for reasons that were not immediately clear, FBI disaster guru Jim Spriggle preferred to be introduced as "Crazy Jim."
However, that mystery was cleared up as soon as he opened his mouth. After announcing to the Multiple Death Conference crowd that he was an expert in "fingerprinting, body identification, and a great cook" to boot, Spriggle confessed that these talents "don't necessarily go hand in hand." "However," he added, "I do have some great recipes for ribs."
As the crowd--which had just come back from a lunch break--moaned, the deadpan G-man, who is technical supervisor of the FBI's Disaster Team, stoically forged ahead. "Just a little disaster humor there," he said. "If you have something you want to bring up, please do. But if it's your lunch, please step outside."
A late arrival to Spriggle's lecture might have mistaken his slide show as a photographic salute to his barbecuing prowess. In reality, the on-screen presentation documented a cavalcade of severely charred corpses, most them plane-crash victims, that Spriggle has helped identify over the years.
The FBI team, established in 1940 when a plane carrying several FBI agents traveling with classified government documents crashed in rural Virginia, now offers its services to any emergency group requesting assistance during a mass-fatality situation. Although Spriggle no longer actively works what he calls the "meat line," the 20-year FBI veteran's celebrated caseload includes supervising the identification of 913 bodies returned to the United States following the 1978 Jonestown suicide massacre in Guyana.
"I always say that there are two parts to a disaster: the awful easy part and the awful hard part," said Spriggle. "The awful easy part--it's awful, but it's easy--is getting rid of the survivors. The awful hard part is getting rid of the deceased. They don't go away until you identify them. But once you identify them, they're gone."
Playing devil's advocate, Spriggle ticked off a list of things that don't constitute positive identification. "Driver's licenses may give you a clue who you're dealing with, but as far as I'm concerned, they're not positive proof," he said. To illustrate the point, he cued up a slide juxtaposing a driver's-license picture of a heavyset, red-haired man with a beard and a morgue shot of what at first glance appears to be a remarkably similar-looking corpse. "We found this license near the body, so it's got to be the deceased guy, right?" he asked. "Uh-uh. If you look carefully, it's not the same guy at all, even though they do bear a certain resemblance."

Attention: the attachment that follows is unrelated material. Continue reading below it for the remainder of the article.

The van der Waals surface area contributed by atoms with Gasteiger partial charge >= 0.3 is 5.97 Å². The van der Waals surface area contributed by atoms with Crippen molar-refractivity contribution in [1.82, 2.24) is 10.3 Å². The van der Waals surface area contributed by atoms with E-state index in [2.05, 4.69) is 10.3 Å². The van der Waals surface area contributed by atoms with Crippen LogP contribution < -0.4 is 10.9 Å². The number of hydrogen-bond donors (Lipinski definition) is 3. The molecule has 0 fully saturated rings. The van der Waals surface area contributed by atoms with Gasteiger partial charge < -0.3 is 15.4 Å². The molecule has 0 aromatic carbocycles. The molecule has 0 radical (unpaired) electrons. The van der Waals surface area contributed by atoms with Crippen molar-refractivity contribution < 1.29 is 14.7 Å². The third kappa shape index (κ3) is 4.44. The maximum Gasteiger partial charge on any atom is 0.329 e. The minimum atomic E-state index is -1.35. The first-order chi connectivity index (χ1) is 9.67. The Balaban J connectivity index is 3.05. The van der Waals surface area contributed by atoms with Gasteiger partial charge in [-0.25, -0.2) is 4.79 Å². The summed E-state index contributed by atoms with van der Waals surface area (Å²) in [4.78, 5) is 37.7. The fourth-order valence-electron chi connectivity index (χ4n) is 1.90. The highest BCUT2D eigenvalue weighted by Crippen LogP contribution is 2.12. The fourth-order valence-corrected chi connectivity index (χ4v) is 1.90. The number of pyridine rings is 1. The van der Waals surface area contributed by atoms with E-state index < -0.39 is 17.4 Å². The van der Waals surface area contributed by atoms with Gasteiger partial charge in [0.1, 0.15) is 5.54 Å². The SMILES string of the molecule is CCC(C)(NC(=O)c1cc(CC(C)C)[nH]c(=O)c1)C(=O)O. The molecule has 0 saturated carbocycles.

Spriggle also expressed a dim view of "eyeball idents," in which a body is identified by friends or family members: "We've seen too many bad things happen over the years where relatives identify their loved ones under hysterical conditions and they just don't do it properly." The ideal ID? Fingerprints and dental records, claimed Spriggle.
"You can develop prints off a surprising number of bodies," he said, "even ones that have been badly burned."
According to Spriggle, air-crash victims often clench their hands into fists as the plane goes down, an act that generally protects the prints from fire. Similarly, moisture in the mouth tends to keep teeth from being totally destroyed by fire.
Unfortunately, he said, even if a body is successfully fingerprinted, there is often nothing immediately available with which to compare it. "Outside of someone who's served in the military, worked in some kind of high-security government job or has a criminal record, most people have never been fingerprinted," said Spriggle. "Of course, if you have an idea who the body might be, you can compare the prints with objects in that person's home, but that's a lot of work."
Spriggle argued that driver's-license bureaus could make everyone's lives and deaths a lot simpler by requiring thumbprints of applicants on all driver's licenses. "Of course, that would only work if the prints were taken by someone who knew what they were doing"--a dubious proposition, Spriggle admitted, because taking prints requires quite a bit of skill.
While trying to verify the identities of several babies and youngsters who died in the Detroit plane crash of 87, Spriggle summoned hospital records of suspected victims in hopes of identifying the bodies through footprints taken at birth. "The nurses who took those prints apparently hadn't had proper training," he recalled. "As a result, the footprints we received were absolutely worthless for identification purposes." If Spriggle's anecdotes tended to stress the worst aspects of mass-fatality management, that was strictly intentional.